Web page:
Get us in your inbox

OH! Open House Kampong Gelam Art Walk
Photograph: OH! Open HouseOH! Open House Kampong Gelam Art Walk

I went on an art walk around Kampong Gelam and here are four things I have learnt

Did you know: The building behind Singapore’s $2 bill once existed where Hotel Boss currently is

Mingli Seet
Written by
Mingli Seet

Feast, shop, sightsee, enjoy live music, get a tattoo – there’s lots to do from day to night in the vibrant district of Kampong Gelam. But did you know that this must-visit destination was once a port town and trading post where goods like spices, aromatic wood and batik were brought in by traders from neighbouring countries? And this is just the tip of the iceberg. As a Singaporean myself that has frequented the area countless times, I’m curious to dive deeper into the stories that go beyond the surface of these touristy streets. 

Kampong Gelam
Photograph: OH! Open HouseOH! Open House Kampong Gelam Art Walk

Oh! Open House’s latestKampong Gelam art walk allowed me to do just that. The journey begins at Aliwal Arts Centre, and takes you through 12 site-specific art installations that will unravel Kampong Gelam’s history. Interestingly, the programming of this art walk actually started out by pairing artists and Kampong Gelam occupants such as store owners and residents, together. This is so the artists can take in the nuances of this environment before developing their proposals.

Without further ado, here are four lesser known facts I’ve learnt about Kampong Gelam. And rest assured, this is just a fraction of what’s awaiting your discovery.

RECOMMENDED: The best historical trails in Singapore and The best public art trails in Singapore

1. The actual name of the Malay Heritage Centre is ‘Istana’, and it was once a home for Malay royalty. 

Istana Kampong Gelam
Photograph: Visit Kampong GelamIstana Kampong Gelam before it became the Malay Heritage Centre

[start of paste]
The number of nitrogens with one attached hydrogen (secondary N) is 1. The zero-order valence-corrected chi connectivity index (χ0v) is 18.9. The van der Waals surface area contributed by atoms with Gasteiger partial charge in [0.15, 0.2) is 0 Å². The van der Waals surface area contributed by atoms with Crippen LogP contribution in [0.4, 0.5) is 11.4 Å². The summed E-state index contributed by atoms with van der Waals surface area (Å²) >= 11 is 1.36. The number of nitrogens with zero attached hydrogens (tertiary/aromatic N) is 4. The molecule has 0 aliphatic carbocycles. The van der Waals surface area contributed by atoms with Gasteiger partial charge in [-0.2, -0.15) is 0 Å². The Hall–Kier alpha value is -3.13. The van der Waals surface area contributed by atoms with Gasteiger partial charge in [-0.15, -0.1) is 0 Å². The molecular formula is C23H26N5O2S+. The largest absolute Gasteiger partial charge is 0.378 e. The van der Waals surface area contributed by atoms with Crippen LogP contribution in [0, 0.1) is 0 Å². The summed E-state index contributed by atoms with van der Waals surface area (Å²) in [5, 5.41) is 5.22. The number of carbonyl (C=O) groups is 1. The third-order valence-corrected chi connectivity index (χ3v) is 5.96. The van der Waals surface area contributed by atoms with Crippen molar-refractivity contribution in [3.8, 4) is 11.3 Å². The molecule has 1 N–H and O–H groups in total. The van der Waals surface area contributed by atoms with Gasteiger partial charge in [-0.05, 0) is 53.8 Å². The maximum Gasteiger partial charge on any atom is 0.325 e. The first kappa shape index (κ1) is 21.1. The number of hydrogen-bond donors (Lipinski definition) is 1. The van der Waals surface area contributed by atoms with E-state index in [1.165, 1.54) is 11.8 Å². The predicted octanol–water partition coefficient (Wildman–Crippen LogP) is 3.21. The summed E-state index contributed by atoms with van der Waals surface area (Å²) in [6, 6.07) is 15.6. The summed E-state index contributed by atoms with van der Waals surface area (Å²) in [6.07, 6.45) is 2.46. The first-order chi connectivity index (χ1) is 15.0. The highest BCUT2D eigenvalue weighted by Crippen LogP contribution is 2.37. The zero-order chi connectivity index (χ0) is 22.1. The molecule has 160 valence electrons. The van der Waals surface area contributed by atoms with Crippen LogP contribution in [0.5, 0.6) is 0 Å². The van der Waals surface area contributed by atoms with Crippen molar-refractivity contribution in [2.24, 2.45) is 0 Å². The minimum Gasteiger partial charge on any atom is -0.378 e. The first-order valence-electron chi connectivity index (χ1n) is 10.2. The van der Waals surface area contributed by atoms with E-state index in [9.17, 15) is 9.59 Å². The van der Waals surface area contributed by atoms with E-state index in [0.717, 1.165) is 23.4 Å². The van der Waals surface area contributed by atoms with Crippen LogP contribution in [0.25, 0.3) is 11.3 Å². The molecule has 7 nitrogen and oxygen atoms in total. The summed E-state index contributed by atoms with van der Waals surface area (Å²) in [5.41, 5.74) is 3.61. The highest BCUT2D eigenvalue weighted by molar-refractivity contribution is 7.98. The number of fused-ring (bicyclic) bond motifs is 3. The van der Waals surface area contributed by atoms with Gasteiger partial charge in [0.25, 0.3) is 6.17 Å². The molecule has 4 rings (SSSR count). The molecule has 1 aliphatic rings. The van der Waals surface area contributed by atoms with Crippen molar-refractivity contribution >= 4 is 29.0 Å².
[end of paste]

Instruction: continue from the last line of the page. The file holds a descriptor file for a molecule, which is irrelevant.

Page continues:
You’ll be able to learn about the Malay heritage and its culture at the Malay Heritage Centre through curated exhibitions and programmes. However, its current name is actually not its original one. First built in 1819, it was known as the Istana and was a residence for Sultan Hussein Shah, the last Sultan of Singapore.

2. The site where Aliwal Arts Centre now stands was formerly occupied by the Chong Cheng School, a Chinese educational institution.

Chong Cheng School
Photograph: 崇正学校 Chong Cheng School (Singapore)@ Aliwal Street/FacebookChong Cheng School at Aliwal Street
Aliwal Arts Centre
Photograph: EQRoy/ShutterestockAliwal Arts Centre today

The current site of the Aliwal Arts Centre was once occupied by the former Chong Cheng School on Aliwal Street. This art deco style building bears two names on its front that often goes unnoticed. Featuring converted spaces along with shared facilities like multi-purpose halls and studios, the current Aliwal Arts Centre spans 4,200 square metres and is dedicated to the performing arts today.

3. The building depicted on Singapore’s $2 bill is the former Kota Raja Malay School, which once stood where Hotel Boss is located today.

Before the existence of Hotel Boss on Jalan Sultan Road was the Kota Raja Malay School that stood in its place. If you're unfamiliar with the name, simply refer to the reverse side of the Singapore $2 bill. The school was founded in 1933, and was located on Syed Alwi Street Road, occupying the premises formerly used by Victoria School.

4. Bussorah Street was once known as Kampong Kaji, home to a tight-knit community.

Kampong Kaji
Photograph: Urban Redevelopment Authority/FacebookKampong Kaji (1968)

Bussorah Street, currently adorned with palm trees and tourist shops, was once known as Kampong Kaji before its transformation into a tourist attraction. Redevelopment efforts commenced in the 1980s, culminating in the government's acquisition of the area by 1993, and eventually leading to the establishment of present-day Bussorah Street. 

Find out more about Oh! Open House’s Kampong Gelam art walk here. And if you’re interested in diving deeper into Kampong Gelam’s history, sign up for the art walk here.

More trails

    You may also like
    You may also like